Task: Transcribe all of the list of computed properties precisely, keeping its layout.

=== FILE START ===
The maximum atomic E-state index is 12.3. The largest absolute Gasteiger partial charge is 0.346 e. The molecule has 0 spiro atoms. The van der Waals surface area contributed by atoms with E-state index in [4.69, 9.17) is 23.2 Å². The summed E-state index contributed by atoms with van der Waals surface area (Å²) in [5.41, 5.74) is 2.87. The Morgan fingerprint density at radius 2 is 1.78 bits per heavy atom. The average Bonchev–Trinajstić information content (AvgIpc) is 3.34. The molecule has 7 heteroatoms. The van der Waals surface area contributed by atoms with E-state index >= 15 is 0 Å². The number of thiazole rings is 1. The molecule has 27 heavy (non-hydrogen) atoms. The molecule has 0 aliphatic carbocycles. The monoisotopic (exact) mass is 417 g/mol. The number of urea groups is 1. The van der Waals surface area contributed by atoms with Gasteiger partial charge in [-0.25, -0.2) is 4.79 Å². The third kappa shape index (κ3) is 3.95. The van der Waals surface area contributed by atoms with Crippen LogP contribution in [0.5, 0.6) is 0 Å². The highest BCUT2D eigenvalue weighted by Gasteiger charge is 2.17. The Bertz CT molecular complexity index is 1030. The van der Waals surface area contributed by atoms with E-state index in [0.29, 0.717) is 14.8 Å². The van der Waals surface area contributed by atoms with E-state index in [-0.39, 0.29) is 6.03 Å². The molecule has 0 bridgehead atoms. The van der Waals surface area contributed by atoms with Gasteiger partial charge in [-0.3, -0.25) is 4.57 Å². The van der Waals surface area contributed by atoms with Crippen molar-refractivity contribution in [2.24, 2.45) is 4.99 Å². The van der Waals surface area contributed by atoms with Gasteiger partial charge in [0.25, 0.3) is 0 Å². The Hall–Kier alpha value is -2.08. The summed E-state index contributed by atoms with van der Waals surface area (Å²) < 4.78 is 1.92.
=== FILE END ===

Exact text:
The maximum atomic E-state index is 12.3. The largest absolute Gasteiger partial charge is 0.346 e. The molecule has 0 spiro atoms. The van der Waals surface area contributed by atoms with E-state index in [4.69, 9.17) is 23.2 Å². The summed E-state index contributed by atoms with van der Waals surface area (Å²) in [5.41, 5.74) is 2.87. The Morgan fingerprint density at radius 2 is 1.78 bits per heavy atom. The average Bonchev–Trinajstić information content (AvgIpc) is 3.34. The molecule has 7 heteroatoms. The van der Waals surface area contributed by atoms with E-state index >= 15 is 0 Å². The number of thiazole rings is 1. The molecule has 27 heavy (non-hydrogen) atoms. The molecule has 0 aliphatic carbocycles. The monoisotopic (exact) mass is 417 g/mol. The number of urea groups is 1. The van der Waals surface area contributed by atoms with Gasteiger partial charge in [-0.25, -0.2) is 4.79 Å². The third kappa shape index (κ3) is 3.95. The van der Waals surface area contributed by atoms with Crippen LogP contribution in [0.5, 0.6) is 0 Å². The highest BCUT2D eigenvalue weighted by Gasteiger charge is 2.17. The Bertz CT molecular complexity index is 1030. The van der Waals surface area contributed by atoms with E-state index in [0.29, 0.717) is 14.8 Å². The van der Waals surface area contributed by atoms with E-state index in [-0.39, 0.29) is 6.03 Å². The molecule has 0 bridgehead atoms. The van der Waals surface area contributed by atoms with Gasteiger partial charge in [-0.3, -0.25) is 4.57 Å². The van der Waals surface area contributed by atoms with Crippen molar-refractivity contribution in [2.24, 2.45) is 4.99 Å². The van der Waals surface area contributed by atoms with Gasteiger partial charge in [0.25, 0.3) is 0 Å². The Hall–Kier alpha value is -2.08. The summed E-state index contributed by atoms with van der Waals surface area (Å²) < 4.78 is 1.92.